In April 2011, Archie Comics became the first mainstream comic-book publisher to make its entire line available digitally on the same day as the print release.[40] At the New York Comic Con in October 2011, Archie Comics announced that its superheroes would return as an all-digital line under the Red Circle imprint, a subscription model with back-issue archive access.[27] The imprint started in 2012 with a new New Crusaders series.[41]

In October 2013, Archie Comics launched its first horror title, Afterlife with Archie, depicting Archie and the gang dealing with a zombie apocalypse that begins in their hometown of Riverdale. Written by Archie Comics Chief Creative Officer Roberto Aguirre-Sacasa and drawn by artist Francesco Francavilla, Afterlife with Archie was also the first Archie Comics title to be sold exclusively to comic shops and to carry a rating of "Teen+".[42] The series adapted the Archie characters into a world with adult themes and horror tropes including zombies, the occult, demons, and Cthulhu.[43]

The success of Afterlife with Archie led to a second horror series, Chilling Adventures of Sabrina, which launched in October 2014 from Aguirre-Sacasa and artist Robert Hack.[40][44]Chilling Adventures of Sabrina takes place in the 1960s in the town of Greendale and follows a 16-year-old Sabrina Spellman as she struggles to balance her responsibilities as a witch-in-training with her feelings for her boyfriend Harvey Kinkle.[45]

On April 9, 2014, Archie Comics announced that the adult version of Archie Andrews featured in the Life with Archie series would die in issue #36 (July 2014), which would also be the second-to-last issue.[46] Goldwater said Archie's final fate would be the same in both of the possible parallel futures covered by the series.[47] This version of Archie was killed saving Senator Kevin Keller from an assassination attempt.[48]

In July 2014, Archie Comics announced that its superhero imprint Red Circle Comics would be rebranded as Dark Circle Comics in 2015.[49] The new imprint focuses on self-contained stories featuring the superheroes from the Red Circle library while exploring the crime, horror, and adventure genres. The first wave included the superheroes the Black Hood, the Fox, and the Shield.[50] Dark Circle Comics debuted with The Black Hood #1 (Feb. 2015) by writer Duane Swierczynski and artist Michael Gaydos in February 2015. The mature-readers title introduced police officer Gregory Hettinger, the new Black Hood, who struggles with an addiction to painkillers as a result of a shooting outside a school in Philadelphia.[51] The launch continued with The Fox (April 2015), picking up where Red Circle's The Fox series had left. The series was co-written by Dean Haspiel and Mark Waid with art by Haspiel.[52]The Shield #1 (Oct. 2015) from co-writers Chuck Wendig and Adam Christopher and artist Drew Johnson debuted a new, female Shield named Victoria Adams.[53]The Hangman #1 (Nov. 2015) introduced a supernatural horror series from writer Frank Tieri and artist Felix Ruiz about mob hit-man Mike Minetta making a deal with the devil to become the new Hangman after the previous person to wear the mantle ascended to Heaven.[54]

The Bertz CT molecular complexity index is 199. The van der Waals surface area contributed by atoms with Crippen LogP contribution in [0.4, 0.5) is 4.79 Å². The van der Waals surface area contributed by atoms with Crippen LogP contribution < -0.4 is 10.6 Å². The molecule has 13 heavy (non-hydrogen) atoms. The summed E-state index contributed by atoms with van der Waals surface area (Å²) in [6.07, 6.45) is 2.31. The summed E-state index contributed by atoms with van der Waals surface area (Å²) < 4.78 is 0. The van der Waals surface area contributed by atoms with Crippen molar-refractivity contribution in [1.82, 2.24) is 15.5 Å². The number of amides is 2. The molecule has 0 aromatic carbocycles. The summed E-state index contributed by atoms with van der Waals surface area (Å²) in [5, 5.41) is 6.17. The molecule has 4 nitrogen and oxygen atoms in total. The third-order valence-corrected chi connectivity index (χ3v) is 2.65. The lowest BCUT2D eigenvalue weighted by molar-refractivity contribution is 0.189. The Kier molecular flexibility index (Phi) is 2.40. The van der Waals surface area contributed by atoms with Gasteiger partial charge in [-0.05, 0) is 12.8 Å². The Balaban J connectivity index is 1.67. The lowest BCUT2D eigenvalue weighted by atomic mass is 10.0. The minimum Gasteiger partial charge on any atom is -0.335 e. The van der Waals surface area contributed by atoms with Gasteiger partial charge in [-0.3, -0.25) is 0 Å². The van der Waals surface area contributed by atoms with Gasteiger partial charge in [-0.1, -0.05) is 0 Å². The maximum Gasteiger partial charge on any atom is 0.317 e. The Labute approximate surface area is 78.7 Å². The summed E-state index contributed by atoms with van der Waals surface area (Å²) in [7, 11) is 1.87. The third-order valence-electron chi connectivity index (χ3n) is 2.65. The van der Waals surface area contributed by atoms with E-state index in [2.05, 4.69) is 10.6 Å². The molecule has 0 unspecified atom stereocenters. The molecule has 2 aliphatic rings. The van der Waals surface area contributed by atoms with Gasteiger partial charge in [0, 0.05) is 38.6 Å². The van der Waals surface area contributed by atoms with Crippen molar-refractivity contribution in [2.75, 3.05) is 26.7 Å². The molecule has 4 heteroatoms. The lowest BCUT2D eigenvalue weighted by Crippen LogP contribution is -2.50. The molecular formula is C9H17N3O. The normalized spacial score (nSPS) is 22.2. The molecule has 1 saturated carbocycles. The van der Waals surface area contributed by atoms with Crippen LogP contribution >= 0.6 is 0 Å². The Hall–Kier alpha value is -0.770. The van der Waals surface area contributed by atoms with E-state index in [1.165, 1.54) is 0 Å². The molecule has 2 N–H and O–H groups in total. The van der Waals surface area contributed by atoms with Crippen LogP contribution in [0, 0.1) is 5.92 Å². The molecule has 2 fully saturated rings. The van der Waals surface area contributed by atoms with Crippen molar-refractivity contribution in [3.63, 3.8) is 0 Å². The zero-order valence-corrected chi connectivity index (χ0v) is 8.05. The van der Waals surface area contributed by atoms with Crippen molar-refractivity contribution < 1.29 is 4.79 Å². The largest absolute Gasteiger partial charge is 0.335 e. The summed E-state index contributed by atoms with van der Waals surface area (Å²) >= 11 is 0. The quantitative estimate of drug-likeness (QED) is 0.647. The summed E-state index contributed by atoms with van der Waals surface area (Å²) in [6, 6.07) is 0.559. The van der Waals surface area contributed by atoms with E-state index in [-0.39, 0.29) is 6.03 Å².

Archie Comics launched a $350,000 Kickstarter in May 2015 campaign to help the publisher get three additional series out to the public sooner than otherwise: 'Life with Kevin, focusing on Kevin Keller, and new Jughead and Betty and Veronica series.[55] Five days later, Archie Comics cancelled the campaign after critical response. The company stated that the three titles would still be published at a later time.[56]

In March 2015, Archie Comics announced that its two delayed horror series would return under a new imprint, Archie Horror, with Chilling Adventures of Sabrina #2 and Afterlife with Archie #8 being released in April and May.[57]

Flagship relaunch[edit]

In December 2014, Archie Comics announced that its flagship series Archie would relaunch with a new first issue in July 2015.[58] The new series would be a modern take on the Archie characters by writer Mark Waid and artist Fiona Staples, featuring serialized storylines.[59] After the first three issues, Annie Wu drew an issue, followed by new regular artist Veronica Fish.[60] The new title received IGN's "Best New Comic Series of 2015" award.[61]

The first title in the company's New Riverdale universe, Archie was released with a July 2015 cover date and came in at #7 for comic book sales for the month.[62] The next title, Jughead, was released in October. In April 2015, Archie Comics announced Betty and Veronica which debuted in July 2016. Also announced was Life with Kevin, a digital-first mini-series that debuted in June 2016.[63]Josie and the Pussycats and Reggie and Me followed in September and December 2016.


Main article: List of Archie Comics characters

Archie and Riverdale[edit]

Main article: Archie Andrews

Archie is set in the fictional small town of Riverdale. The state or even the general location of the town remains unspecified.

The New York Times postulated that "the cartoonist Bob Montana inked the original likenesses of Archie and his pals and plopped them in an idyllic Midwestern community named Riverdale because Mr. Goldwater, a New Yorker, had fond memories of time spent in Hiawatha, Kansas."[64]


Main article: Dark Circle Comics

Initially, MLJ started out publishing humor and adventure strips in anthology comic books as was the standard, but quickly added superheroes in their first title's second issue, Blue Ribbon Comics #2, with Bob Phantom.[12] In January 1940, Pep Comics debuted featuring the Shield, America's first patriotic comic book hero, by writer and managing editor Harry Shorten and artist Irv Novick.[14] MLJ's Golden Age heroes also included the Black Hood, who also appeared in pulp magazines[65][66] and a radio show;[66][67] and the Wizard, who shared a title with the Shield.[68]